Fear, resentment and hate are making a comeback in France. Indeed, the recent terror attacks that took place in Paris, Nice and Lyon in October 2020 have reopened old wounds among the French people, just as they were preparing to commemorate the fifth anniversary of the 2015 Paris attacks. Not only have the attacks reignited several debates over freedom of speech and France’s very controversial secularism, but these events’ political repercussions are also endangering the nation’s democracy by reinforcing affective polarization and islamophobia, while consolidating far-right populism.
For several years now, France has been experiencing increasing partisanship and polarization mostly tied to political and social differences among its citizens. The last 2017 presidential election is evidence of this clear divide within the population, as Marine Le Pen, leader of the far-right National Rally, came close to winning the election against current President Emmanuel Macron. This divide over socio-economic inequalities continues to grow, as the Yellow Vests Movement’s rise over the past two years has demonstrated. However, ever since the 2015 attacks, French partisanship and polarization have been, above all, fueled by ideology rooted in socio-cultural and religious differences, a symptom of rising anti-Muslim sentiment[i] created by the series of terror attacks linked to radical Islam.
More specifically, the horror of the October 2020 terror attacks, particularly the one involving the beheading of school teacher Samuel Paty, has reignited and intensified fear, resentment and hate against Islam. Following the attacks, the French government carried out raids against Muslim individuals and organizations suspected of potential radicalization. On this issue, French people remain extremely divided; some support the act, others condemn it for being too drastic and unfounded. Meanwhile, Marine Le Pen has adopted the language of war, saying that “Islamism is a bellicose ideology whose means of conquest is terrorism”. Such a statement inevitably causes more fear. The recent attacks are therefore not only creating fear on their own, but far-right populists are also using these events to advance their political agendas by exploiting people’s fears.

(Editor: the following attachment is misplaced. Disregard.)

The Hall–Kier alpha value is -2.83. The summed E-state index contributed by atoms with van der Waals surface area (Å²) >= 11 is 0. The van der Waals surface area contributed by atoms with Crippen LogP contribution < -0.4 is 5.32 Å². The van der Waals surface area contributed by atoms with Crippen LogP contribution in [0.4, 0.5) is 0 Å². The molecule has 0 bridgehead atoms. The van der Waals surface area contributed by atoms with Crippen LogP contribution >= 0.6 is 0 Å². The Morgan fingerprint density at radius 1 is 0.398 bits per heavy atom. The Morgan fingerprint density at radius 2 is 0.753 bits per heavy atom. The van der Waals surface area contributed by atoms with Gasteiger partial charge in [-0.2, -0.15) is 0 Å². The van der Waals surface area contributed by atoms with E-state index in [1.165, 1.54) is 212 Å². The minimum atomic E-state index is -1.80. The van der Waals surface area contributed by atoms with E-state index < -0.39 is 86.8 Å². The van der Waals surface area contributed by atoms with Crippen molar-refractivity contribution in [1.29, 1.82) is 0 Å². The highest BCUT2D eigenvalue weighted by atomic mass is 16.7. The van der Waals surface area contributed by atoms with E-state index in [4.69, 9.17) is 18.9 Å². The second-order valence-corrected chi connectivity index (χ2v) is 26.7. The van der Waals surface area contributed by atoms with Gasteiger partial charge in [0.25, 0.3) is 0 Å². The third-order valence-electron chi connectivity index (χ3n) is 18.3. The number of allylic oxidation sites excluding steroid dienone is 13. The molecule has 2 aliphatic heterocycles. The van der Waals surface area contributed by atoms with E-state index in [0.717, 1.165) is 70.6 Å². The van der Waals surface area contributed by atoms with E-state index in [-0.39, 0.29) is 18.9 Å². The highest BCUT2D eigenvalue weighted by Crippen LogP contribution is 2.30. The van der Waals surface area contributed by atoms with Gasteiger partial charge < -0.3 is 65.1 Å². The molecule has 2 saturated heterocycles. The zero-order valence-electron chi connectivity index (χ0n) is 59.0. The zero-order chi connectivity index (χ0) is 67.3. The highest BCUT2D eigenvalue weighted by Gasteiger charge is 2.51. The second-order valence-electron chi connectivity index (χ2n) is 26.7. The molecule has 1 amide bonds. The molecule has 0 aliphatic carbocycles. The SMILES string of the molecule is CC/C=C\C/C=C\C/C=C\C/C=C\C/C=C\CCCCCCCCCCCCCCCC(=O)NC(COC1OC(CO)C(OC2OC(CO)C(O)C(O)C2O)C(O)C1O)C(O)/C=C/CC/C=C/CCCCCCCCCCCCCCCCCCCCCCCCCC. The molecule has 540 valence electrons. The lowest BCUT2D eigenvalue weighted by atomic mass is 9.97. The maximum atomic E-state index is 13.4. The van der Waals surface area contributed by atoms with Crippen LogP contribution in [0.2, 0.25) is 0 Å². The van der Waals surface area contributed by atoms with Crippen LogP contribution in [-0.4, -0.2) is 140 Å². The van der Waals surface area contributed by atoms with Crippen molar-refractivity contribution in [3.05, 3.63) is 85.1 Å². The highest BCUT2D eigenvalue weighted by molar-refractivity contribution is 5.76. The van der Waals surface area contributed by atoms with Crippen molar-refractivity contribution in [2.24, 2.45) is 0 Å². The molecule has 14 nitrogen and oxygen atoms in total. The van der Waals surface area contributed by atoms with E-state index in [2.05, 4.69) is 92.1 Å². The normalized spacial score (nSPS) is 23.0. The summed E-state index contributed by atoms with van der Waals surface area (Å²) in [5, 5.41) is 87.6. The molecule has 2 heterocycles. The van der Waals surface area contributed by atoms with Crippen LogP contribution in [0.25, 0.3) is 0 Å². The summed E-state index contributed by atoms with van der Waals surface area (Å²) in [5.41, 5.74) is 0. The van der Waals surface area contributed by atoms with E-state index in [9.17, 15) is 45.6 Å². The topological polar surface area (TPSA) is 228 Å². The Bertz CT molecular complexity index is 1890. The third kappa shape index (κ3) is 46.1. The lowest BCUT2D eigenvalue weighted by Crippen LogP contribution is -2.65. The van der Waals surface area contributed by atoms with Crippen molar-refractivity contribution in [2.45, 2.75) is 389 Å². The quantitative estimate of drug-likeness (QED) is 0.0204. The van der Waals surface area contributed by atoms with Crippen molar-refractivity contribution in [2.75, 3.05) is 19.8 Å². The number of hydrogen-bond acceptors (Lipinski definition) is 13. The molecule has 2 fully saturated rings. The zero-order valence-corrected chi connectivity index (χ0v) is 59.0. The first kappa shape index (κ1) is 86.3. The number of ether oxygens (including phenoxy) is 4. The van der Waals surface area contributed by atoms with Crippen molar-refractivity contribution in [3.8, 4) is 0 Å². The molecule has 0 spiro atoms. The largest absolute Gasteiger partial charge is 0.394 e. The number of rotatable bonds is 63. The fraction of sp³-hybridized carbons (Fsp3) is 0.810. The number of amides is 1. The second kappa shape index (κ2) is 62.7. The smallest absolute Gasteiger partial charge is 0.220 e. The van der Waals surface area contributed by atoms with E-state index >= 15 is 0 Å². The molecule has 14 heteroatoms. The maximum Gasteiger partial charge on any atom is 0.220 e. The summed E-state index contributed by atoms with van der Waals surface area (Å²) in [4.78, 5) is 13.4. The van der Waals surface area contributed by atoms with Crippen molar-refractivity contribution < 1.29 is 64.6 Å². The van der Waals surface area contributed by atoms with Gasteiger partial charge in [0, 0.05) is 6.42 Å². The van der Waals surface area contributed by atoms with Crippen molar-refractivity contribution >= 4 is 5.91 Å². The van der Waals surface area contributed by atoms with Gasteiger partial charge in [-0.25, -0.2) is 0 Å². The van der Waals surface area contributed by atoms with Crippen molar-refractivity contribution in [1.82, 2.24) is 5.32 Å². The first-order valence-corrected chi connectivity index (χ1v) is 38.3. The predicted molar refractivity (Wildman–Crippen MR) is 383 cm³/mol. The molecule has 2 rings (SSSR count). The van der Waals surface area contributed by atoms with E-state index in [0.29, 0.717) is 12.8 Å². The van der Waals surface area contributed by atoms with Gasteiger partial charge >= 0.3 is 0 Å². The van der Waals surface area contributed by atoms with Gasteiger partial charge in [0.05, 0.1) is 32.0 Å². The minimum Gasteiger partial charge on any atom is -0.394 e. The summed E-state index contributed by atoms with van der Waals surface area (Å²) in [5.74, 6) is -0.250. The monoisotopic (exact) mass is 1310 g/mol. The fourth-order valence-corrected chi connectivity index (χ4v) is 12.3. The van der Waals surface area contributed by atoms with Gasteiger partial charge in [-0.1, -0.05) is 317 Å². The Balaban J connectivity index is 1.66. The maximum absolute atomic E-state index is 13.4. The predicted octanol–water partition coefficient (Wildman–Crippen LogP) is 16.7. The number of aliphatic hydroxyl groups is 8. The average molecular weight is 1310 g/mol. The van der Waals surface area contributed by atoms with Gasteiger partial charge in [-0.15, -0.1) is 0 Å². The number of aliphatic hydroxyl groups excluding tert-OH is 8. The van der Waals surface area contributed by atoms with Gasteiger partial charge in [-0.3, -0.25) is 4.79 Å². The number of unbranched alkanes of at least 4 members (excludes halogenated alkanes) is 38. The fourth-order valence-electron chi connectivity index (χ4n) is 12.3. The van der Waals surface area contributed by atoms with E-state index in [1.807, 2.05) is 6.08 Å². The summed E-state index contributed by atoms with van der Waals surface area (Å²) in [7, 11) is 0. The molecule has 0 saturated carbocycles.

Politically and socially, the attacks are thus making French polarization increasingly affective – driven by emotions rather than public policy concerns, and identity-based. This kind of polarization is extremely dangerous as it relies on a preexisting identity cleavage[ii], essentially between Muslims and non-Muslims, creating an “us vs. them” dynamic among the people. The amalgam of Muslims and immigrants has also contributed to reinforcing this “us vs. them” dynamic, with “us” specifically designating native non-Muslims and “them” designating Muslims and immigrants. This ethnocentric rhetoric has been repeatedly associated to the National Rally who has been firmly advocating to suspend immigration for years.
In turn, this polarization, deeply anchored in ideological differences, has created more and more social and cultural intolerances. Arguably, this will hinder social interactions and mutual understanding between groups and communities, which will make depolarization highly difficult[i]. Societal polarization has increased, extending the division to social spaces such as families and friends, schools and communities; the “us vs. them” division is becoming ubiquitous. The more people will be driven by fear and resentment of the “other”, the less incentives they will have to try to understand the “other”, creating fictitious walls among each other. These are what Arlie Russell Hochschild calls “empathy walls”[iii], intrinsic to all polarized societies.
What does this mean for French democracy?
French citizens are increasingly aligning within two camps with mutually exclusive identities and ideologies, threatening to undermine social cohesion and political stability[iv]. The terror attacks are rendering cross-cutting intergroup differences obsolete and are turning everyone’s focus on a single difference revolving around Islam. Paired with emotional grievances, the people and some party leaders are looking for someone to blame. The National Rally has arguably been exploiting the social grievance brought by the attacks and the growing resentment against anything and anyone related to Islam to attract supporters. As Katherine Cramer argues[v], politics is therefore increasingly driven by the need to blame someone for the country’s grievances, and the terror attacks have made Muslims the obvious candidate.